• 01:27:01
    And what that takes our debaters who come to this stage in that spirit and who show respect for one another and who listen to one another and engage with one another. And on that score, all four of these debaters tonight, I think were spectacular. And I just want to thank them for the way in which you argued.

    [applause]

    So, as we tally the votes, as one thing I want to do, the gentleman who asked the question about Citizens United. I could see where that question was coming from and its relevance here. But I made the judgment that it wasn't strictly going to help us decide whether the two-party system was conducive or not to American democracy. However, your question, is the Citizens United conducive to American democracy? How does it play to this issue? I think it's a valid question to just to kick around while we're waiting for the vote. So, I'll kick it to you.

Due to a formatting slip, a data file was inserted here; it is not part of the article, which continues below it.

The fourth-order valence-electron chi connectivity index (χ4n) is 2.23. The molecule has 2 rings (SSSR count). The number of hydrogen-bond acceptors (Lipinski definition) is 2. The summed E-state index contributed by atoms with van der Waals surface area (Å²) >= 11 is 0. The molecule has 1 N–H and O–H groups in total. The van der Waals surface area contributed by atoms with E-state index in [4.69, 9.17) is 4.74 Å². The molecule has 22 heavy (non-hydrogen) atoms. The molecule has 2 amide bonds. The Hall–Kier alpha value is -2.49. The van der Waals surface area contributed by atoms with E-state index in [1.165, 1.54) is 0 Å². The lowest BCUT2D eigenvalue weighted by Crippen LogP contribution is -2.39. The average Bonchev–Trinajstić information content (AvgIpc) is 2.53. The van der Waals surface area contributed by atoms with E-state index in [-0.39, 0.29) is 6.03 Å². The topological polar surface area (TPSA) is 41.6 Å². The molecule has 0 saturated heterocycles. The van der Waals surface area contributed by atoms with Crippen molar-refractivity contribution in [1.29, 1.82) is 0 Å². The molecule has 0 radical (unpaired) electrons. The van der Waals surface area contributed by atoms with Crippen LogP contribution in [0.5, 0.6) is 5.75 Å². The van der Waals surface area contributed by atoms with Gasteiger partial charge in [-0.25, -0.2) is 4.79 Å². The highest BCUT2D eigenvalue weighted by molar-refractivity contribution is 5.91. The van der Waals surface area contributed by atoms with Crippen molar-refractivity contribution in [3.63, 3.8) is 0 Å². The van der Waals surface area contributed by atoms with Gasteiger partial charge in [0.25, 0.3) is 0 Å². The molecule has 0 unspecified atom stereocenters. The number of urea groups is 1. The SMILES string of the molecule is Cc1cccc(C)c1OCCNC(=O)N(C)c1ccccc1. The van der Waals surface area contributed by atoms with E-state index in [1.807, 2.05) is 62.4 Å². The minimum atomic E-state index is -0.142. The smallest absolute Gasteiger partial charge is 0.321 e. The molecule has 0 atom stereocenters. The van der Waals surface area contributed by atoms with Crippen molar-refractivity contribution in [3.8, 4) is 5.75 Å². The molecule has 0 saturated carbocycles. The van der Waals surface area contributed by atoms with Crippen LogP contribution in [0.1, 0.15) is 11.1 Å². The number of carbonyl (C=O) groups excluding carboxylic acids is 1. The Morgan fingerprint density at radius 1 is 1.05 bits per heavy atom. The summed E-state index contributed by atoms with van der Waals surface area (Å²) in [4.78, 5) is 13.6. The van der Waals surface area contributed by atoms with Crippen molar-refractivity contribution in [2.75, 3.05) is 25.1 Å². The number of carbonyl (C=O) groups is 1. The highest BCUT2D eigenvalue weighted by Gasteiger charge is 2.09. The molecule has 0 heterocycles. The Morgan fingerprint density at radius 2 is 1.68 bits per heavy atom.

Norman Orstein:
    First let me say justice pernicious was the Shelby County decision. And what we're now seeing, the evisceration of the Voting Rights Act is a bigger danger and threat to the fundamentals of our freedoms and our political system. But it's not just Citizens United itself. It's the Mccutcheon decision. It's the speech now decision. It's all the progeny that flowed from Citizens United that include John Roberts basically saying there's no such thing really as corruption unless it's a direct bribe that, you know, you give money, you get access, maybe you even get things for it. That's just fine. And that's led us down a path that's very, very bad. That's a part of the pernicious culture that we have.